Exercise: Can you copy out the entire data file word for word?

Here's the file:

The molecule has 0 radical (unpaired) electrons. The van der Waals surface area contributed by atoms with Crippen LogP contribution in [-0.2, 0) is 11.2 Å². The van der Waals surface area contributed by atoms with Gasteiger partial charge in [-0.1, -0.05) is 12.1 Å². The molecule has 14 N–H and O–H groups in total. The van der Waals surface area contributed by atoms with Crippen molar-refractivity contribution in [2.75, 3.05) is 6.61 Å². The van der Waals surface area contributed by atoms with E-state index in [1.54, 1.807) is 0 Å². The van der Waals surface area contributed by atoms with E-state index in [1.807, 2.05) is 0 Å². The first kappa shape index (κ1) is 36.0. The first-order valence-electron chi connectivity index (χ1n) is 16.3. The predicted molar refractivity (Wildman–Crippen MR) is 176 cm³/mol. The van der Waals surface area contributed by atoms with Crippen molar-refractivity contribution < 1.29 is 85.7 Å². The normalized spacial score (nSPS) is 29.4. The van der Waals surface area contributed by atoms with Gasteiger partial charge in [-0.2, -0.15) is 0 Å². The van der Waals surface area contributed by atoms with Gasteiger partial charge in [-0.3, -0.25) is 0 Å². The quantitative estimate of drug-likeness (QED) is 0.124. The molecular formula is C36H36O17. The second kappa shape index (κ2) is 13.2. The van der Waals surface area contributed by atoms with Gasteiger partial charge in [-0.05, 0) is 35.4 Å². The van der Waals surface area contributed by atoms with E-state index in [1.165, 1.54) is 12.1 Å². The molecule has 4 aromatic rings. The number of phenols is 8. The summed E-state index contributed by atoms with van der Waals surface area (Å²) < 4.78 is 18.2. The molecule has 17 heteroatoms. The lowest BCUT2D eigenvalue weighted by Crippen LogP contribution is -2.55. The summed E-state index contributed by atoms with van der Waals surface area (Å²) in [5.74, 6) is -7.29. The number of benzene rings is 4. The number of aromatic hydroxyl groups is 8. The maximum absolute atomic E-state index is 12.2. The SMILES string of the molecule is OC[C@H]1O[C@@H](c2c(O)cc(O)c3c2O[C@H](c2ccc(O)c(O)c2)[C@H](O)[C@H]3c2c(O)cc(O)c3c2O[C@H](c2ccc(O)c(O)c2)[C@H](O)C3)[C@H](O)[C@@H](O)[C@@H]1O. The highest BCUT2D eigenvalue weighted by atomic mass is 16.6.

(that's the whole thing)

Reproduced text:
The molecule has 0 radical (unpaired) electrons. The van der Waals surface area contributed by atoms with Crippen LogP contribution in [-0.2, 0) is 11.2 Å². The van der Waals surface area contributed by atoms with Gasteiger partial charge in [-0.1, -0.05) is 12.1 Å². The molecule has 14 N–H and O–H groups in total. The van der Waals surface area contributed by atoms with Crippen molar-refractivity contribution in [2.75, 3.05) is 6.61 Å². The van der Waals surface area contributed by atoms with E-state index in [1.54, 1.807) is 0 Å². The van der Waals surface area contributed by atoms with E-state index in [1.807, 2.05) is 0 Å². The first kappa shape index (κ1) is 36.0. The first-order valence-electron chi connectivity index (χ1n) is 16.3. The predicted molar refractivity (Wildman–Crippen MR) is 176 cm³/mol. The van der Waals surface area contributed by atoms with Crippen molar-refractivity contribution < 1.29 is 85.7 Å². The normalized spacial score (nSPS) is 29.4. The van der Waals surface area contributed by atoms with Gasteiger partial charge in [-0.2, -0.15) is 0 Å². The van der Waals surface area contributed by atoms with Gasteiger partial charge in [-0.3, -0.25) is 0 Å². The quantitative estimate of drug-likeness (QED) is 0.124. The molecular formula is C36H36O17. The second kappa shape index (κ2) is 13.2. The van der Waals surface area contributed by atoms with Gasteiger partial charge in [-0.05, 0) is 35.4 Å². The van der Waals surface area contributed by atoms with E-state index in [1.165, 1.54) is 12.1 Å². The molecule has 4 aromatic rings. The number of phenols is 8. The summed E-state index contributed by atoms with van der Waals surface area (Å²) < 4.78 is 18.2. The molecule has 17 heteroatoms. The lowest BCUT2D eigenvalue weighted by Crippen LogP contribution is -2.55. The summed E-state index contributed by atoms with van der Waals surface area (Å²) in [5.74, 6) is -7.29. The number of benzene rings is 4. The number of aromatic hydroxyl groups is 8. The maximum absolute atomic E-state index is 12.2. The SMILES string of the molecule is OC[C@H]1O[C@@H](c2c(O)cc(O)c3c2O[C@H](c2ccc(O)c(O)c2)[C@H](O)[C@H]3c2c(O)cc(O)c3c2O[C@H](c2ccc(O)c(O)c2)[C@H](O)C3)[C@H](O)[C@@H](O)[C@@H]1O. The highest BCUT2D eigenvalue weighted by atomic mass is 16.6.